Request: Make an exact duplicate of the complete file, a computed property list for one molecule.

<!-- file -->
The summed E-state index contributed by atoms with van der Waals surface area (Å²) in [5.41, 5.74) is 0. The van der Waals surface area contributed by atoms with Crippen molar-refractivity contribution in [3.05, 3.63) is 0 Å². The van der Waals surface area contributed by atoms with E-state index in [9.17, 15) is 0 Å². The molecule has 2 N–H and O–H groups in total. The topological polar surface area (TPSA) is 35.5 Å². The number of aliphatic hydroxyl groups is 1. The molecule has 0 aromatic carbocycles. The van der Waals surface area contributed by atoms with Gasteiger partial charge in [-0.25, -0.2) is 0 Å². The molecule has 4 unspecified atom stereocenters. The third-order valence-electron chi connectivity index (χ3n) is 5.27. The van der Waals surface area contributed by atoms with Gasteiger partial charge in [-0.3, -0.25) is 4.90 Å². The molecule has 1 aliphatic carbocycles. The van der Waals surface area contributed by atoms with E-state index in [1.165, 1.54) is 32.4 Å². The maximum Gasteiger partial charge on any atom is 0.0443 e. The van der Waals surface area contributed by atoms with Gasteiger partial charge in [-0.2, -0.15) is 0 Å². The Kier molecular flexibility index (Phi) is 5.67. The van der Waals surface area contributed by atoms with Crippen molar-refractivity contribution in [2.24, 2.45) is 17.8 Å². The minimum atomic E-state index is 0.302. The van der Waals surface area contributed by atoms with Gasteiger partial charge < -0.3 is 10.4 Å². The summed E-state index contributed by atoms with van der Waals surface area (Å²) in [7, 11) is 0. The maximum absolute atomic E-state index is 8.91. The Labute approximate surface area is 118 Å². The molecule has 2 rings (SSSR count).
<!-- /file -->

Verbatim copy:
The summed E-state index contributed by atoms with van der Waals surface area (Å²) in [5.41, 5.74) is 0. The van der Waals surface area contributed by atoms with Crippen molar-refractivity contribution in [3.05, 3.63) is 0 Å². The van der Waals surface area contributed by atoms with E-state index in [9.17, 15) is 0 Å². The molecule has 2 N–H and O–H groups in total. The topological polar surface area (TPSA) is 35.5 Å². The number of aliphatic hydroxyl groups is 1. The molecule has 0 aromatic carbocycles. The van der Waals surface area contributed by atoms with Gasteiger partial charge in [-0.25, -0.2) is 0 Å². The molecule has 4 unspecified atom stereocenters. The third-order valence-electron chi connectivity index (χ3n) is 5.27. The van der Waals surface area contributed by atoms with Gasteiger partial charge in [-0.3, -0.25) is 4.90 Å². The molecule has 1 aliphatic carbocycles. The van der Waals surface area contributed by atoms with E-state index in [1.165, 1.54) is 32.4 Å². The maximum Gasteiger partial charge on any atom is 0.0443 e. The van der Waals surface area contributed by atoms with Gasteiger partial charge in [-0.2, -0.15) is 0 Å². The Kier molecular flexibility index (Phi) is 5.67. The van der Waals surface area contributed by atoms with Crippen molar-refractivity contribution in [2.24, 2.45) is 17.8 Å². The minimum atomic E-state index is 0.302. The van der Waals surface area contributed by atoms with Gasteiger partial charge < -0.3 is 10.4 Å². The summed E-state index contributed by atoms with van der Waals surface area (Å²) in [7, 11) is 0. The maximum absolute atomic E-state index is 8.91. The Labute approximate surface area is 118 Å². The molecule has 2 rings (SSSR count).